The Trees is a novel about resurrection, repetition and recursion, and accountability – all course concepts from our African American literature class thus far. Everett grants justice in his novel by taking a real life victim of lynching and racism, Emmett Till, and presenting a fictional continuation in which individuals seek revenge and justice by murdering not only those related to those who murdered Till, but also other racist individuals across the country, which evolves into a revoluation and revolt against racism and the murder of innocent Black individuals. The epigraph mentioned above, “I cannot recall the words of my first poem / but I / remember a promise / I made my pen /never to leave it / lying / in somebody else’s blood” by Audre Lorde is one that reemerged in my mind as I sat and read The Trees. I considered Lorde’s words in correlation with this novel of revolt, revenge, and revolution … how Everett took one young Black man’s tragic end and crafted a world in which he, in a way, was avenged. Everett did not allow his work to remain “lying / in somebody else’s blood” – that somebody being Emmett Till – and instead wrote a dedicated piece to him, of sorts – granting him the justice that today’s modern world so deeply seeks on equality and justice, and planting his case in the center of it. In this world Everett has made, the name of Emmett Till was not forgotten, and instead served as the base of this revolution that arises in his honor in The Trees. 

Emmett Till was not the only person that Everett granted this justice to. In the novel, the character of Damon Thruff is written to write down a list of names which fills up almost nine and a half pages – the names of victims of lynching. Thruff informs Mama Z, “When I write their names they become real, not just statistics. When I write the names they become real again. It’s almost like they get a few more seconds here. Do you know what I mean? I would never be able to make up this many names. The names have to be real. They have to be. Don’t they?” (Everett 190). By having Thruff write all of these names down – and also, Everett cementing these names in his novel for all to read – it grants justice and freedom to these victims. Everett refuses to leave his pen “lying / in somebody else’s blood” and instead, has the character Thruff erase them. He states “When I’m done, I’m going to erase every name, set them free”, essentially granting these victims the freedom they had been deprived of due to their names and stories being forgotten over time. This is one of the core elements of The Trees being brought forth over and over again (repetition and recursion, one may say). Everett followed the words of Lorde’s epigraph through his novel’s revolution and fight for justice for those that some never even notice. The character of Gertrude reiterates this idea once she is discovered as one of the individuals responsible for the original three killings of Wheat Bryant, Junior Junior Milam, and “the Milam in Chicago” (Everett 292), stating “Everybody talks about genocides around the world, but when the killing is slow and spread out over a hundred years, no one notices. Where there are no mass graves, no one notices” (291). One of Evertt’s key purposes in this novel is to make people notice. To present the names of victims and some of their stories (primarily Emmett Till) and grant them closure – grant them justice. Though it is fictional justice, Everett does what the real world has not yet to the extent that he writes, stating things such as “In New York City, a fat police officer shot a young Black man in Central Park, only to find dirt-encrusted Black men waiting for him at his patrol car.” (Everett 294). Despite current, real movements of justice for those wrongly killed or attacked, Everett presents one that is far more intense, far greater than what has been present in modern times. In this world he has crafted, he does not leave anyone “lying in somebody else’s blood” – he takes that pain and the story of those wronged and writes them a new story… a continuation where instead of forgetting his crimes, that police officer who wrongly shot a young Black man in Central Park is faced with his crimes and confronted with the pain and hurt he has caused. A revolution is crafted with the story of Emmett Till and the ‘blood’ he has left in history. This is perhaps why Everett chooses to end the novel in a way that could be interpreted as both hopeful and confusing. He writes: “‘Shall I stop him?’ Outside in the distance, through the night air, the muffled cry came through, Rise. Rise. ‘Shall I stop him?’” (Everett 308). This ending – so powerful and illuminating – can be interpreted as Everett being Damon Thruff (the writer of all the victims’ names in this scene of the novel) and the readers being Mama Z. In this scene, we, as Mama Z, ask those who do not seek justice for those wronged, if we should stop Everett from doing just that. We ask, as the modern day mistreatment of Black individuals continues through things such as police brutality, should we really stop what Everett is doing, that being, granting justice and freedom to individuals such as Emmett Till … Bill Gilmer … Dorothy Malcom … W.W. Watt … Bartley James … Stella Young … and so many others? As the people wronged are able to rise, shall we stop them as others would like them to? Or shall we continue to seek justice? Continue to learn, to grow, to do whatever it is we can to ensure equality and making sure no other pen is left “lying / in somebody else’s blood”?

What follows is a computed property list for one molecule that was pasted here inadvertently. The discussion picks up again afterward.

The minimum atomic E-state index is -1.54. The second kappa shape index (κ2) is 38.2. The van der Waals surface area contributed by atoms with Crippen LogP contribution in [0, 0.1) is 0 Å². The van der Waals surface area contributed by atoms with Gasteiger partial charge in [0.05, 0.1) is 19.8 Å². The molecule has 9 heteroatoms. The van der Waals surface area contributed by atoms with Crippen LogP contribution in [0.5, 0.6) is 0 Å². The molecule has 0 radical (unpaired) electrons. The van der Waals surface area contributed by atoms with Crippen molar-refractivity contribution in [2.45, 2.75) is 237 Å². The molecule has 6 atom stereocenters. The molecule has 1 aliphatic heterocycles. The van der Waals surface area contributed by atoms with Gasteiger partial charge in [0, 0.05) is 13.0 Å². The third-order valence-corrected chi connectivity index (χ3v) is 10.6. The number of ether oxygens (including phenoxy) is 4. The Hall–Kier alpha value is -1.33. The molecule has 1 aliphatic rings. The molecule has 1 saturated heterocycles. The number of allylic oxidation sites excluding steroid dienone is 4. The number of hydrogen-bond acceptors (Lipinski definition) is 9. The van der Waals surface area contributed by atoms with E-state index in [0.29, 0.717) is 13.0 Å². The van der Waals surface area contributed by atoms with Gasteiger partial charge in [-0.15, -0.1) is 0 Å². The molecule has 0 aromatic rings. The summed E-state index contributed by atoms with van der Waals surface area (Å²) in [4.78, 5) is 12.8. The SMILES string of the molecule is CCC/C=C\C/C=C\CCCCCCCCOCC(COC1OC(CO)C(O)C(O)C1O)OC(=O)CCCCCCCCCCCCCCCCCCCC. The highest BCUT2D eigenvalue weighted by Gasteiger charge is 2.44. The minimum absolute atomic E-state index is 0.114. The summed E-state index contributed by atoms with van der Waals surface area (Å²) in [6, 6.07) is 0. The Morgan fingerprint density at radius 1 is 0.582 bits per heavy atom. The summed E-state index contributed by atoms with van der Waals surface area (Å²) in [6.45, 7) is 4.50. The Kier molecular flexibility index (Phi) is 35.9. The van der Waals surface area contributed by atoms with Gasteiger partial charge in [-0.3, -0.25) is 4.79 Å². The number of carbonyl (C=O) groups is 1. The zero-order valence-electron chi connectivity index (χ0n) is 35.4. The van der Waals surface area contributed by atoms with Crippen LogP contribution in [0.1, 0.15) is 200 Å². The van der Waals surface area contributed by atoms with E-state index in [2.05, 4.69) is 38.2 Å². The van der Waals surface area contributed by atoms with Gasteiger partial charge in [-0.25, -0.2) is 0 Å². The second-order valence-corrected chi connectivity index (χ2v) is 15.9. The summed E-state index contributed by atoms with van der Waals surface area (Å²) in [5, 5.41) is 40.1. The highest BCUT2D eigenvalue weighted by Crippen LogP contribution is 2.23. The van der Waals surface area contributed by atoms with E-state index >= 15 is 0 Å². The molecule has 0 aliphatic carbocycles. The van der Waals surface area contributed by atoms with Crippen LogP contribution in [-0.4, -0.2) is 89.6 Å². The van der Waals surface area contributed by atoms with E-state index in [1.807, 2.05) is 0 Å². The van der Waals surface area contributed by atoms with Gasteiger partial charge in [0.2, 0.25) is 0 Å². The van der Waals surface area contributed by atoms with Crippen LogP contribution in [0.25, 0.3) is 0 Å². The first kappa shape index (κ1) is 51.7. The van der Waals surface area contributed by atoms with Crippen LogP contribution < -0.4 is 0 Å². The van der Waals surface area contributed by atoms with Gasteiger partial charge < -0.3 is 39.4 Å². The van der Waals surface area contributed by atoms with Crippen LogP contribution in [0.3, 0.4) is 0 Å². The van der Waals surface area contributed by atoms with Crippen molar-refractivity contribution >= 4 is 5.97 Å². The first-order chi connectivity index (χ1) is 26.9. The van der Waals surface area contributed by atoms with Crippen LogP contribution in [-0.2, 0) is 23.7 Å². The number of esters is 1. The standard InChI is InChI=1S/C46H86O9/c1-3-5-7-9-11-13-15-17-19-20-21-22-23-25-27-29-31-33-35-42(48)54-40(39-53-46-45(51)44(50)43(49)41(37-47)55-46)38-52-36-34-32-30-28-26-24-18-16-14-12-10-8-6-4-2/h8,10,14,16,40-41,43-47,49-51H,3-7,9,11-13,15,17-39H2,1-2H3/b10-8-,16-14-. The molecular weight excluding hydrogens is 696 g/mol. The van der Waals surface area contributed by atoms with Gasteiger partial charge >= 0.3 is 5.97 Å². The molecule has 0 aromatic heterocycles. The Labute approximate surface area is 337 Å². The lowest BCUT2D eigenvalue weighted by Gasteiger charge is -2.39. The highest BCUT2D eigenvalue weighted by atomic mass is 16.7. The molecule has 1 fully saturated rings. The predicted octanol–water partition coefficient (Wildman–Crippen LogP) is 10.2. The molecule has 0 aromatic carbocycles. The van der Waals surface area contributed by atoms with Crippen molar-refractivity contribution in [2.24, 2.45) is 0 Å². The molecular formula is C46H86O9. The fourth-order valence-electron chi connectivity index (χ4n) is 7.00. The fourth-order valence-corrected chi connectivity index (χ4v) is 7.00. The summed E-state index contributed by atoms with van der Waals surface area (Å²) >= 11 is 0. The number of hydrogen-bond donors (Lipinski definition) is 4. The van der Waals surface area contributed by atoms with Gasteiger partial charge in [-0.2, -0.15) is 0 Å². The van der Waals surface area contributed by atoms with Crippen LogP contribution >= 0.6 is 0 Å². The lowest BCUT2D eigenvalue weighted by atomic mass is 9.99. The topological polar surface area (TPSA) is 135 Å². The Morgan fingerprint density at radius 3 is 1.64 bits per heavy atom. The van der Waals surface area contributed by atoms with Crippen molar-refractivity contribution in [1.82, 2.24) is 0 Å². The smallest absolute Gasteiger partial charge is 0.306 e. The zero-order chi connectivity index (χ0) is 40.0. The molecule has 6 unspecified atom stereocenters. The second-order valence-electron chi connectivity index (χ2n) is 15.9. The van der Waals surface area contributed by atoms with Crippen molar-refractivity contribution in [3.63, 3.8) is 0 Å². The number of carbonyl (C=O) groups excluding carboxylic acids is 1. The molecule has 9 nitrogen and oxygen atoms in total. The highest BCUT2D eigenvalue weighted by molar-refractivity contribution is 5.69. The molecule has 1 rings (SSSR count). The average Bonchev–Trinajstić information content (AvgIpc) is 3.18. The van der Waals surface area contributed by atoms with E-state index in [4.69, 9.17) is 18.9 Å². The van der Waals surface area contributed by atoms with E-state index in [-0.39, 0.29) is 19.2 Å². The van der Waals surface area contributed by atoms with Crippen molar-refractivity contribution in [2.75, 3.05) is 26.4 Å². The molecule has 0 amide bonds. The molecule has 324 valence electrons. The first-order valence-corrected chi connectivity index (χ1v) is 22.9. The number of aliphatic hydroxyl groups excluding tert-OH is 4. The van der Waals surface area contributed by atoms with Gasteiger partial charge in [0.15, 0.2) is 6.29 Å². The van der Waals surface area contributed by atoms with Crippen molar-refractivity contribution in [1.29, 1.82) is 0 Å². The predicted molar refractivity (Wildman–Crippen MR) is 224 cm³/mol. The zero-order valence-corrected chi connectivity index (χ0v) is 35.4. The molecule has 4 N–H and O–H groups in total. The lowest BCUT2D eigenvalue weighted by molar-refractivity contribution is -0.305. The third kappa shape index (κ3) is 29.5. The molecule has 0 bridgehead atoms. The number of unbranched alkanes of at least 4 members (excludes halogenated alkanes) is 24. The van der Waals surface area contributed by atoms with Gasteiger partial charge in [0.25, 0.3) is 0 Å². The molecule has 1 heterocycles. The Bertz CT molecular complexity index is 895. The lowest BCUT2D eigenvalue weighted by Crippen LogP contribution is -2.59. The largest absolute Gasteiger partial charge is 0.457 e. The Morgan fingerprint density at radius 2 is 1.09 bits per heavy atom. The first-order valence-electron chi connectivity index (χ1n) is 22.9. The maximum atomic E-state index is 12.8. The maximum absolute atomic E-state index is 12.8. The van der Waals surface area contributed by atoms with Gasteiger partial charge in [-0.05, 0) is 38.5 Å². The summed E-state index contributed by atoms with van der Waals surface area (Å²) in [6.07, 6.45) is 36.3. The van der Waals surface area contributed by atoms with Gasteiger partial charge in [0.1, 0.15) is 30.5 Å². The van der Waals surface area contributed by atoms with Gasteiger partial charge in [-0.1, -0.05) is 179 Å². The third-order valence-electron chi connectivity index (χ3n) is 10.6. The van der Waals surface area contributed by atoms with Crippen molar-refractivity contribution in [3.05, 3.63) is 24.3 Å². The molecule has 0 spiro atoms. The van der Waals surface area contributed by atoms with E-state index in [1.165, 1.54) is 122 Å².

This course epigraph, as well as Everett’s The Trees, in a way, allows me to interpret my own semester’s story in this class. Admittedly, when I entered African American Literature, I had never taken a class dealing with the same or similar subject, and I knew I was going to be put on a learning journey. I knew I would not know everything, nor would I be able to try and know everything, for I was and am a ‘guest in someone else’s home’, as our instructor puts it. I was going to stumble, to be surprised by things I had never learned before, and I would have the privilege of writing on author’s and their works as well as be involved in discussions on author’s and their works where I could learn alongside my peers in the classroom. Now, as I sit and type this final essay, I look back on my first day in the class and compare it to the present, and I feel grateful to learn what I have learned, and had the opportunity to write on and speak on things that taught me more than I would have imagined. I felt as though my understanding of the works we have covered in class resembles the journey, that in some ways, resembles Jim and Ed’s unraveling and understanding of the case in The Trees – they begin with facts and ideas, and end with an understanding of what justice truly means, and the importance of letting others rise. I end my time in this class with similar ideas… and I will promise myself that I will never leave my own pen “lying / in somebody else’s blood”. This being said, I undertake this reflection, something does happen to my understanding of literature – that there are some things that are vital to understand, even if the answers must be searched for over a long period of time (perhaps even a semester’s worth). I learned to never assume, to always seek answers and learn in any way possible. To understand. To grow. More importantly, to treat my misunderstandings with grace and the determination to do better. Going forward, it is vital to take the knowledge learned on concepts such as sustainability, possession, recursion and repetition, freedom, accountability, and others, slow down, and use them as stepping stones to understand the literature we study and the lives we live.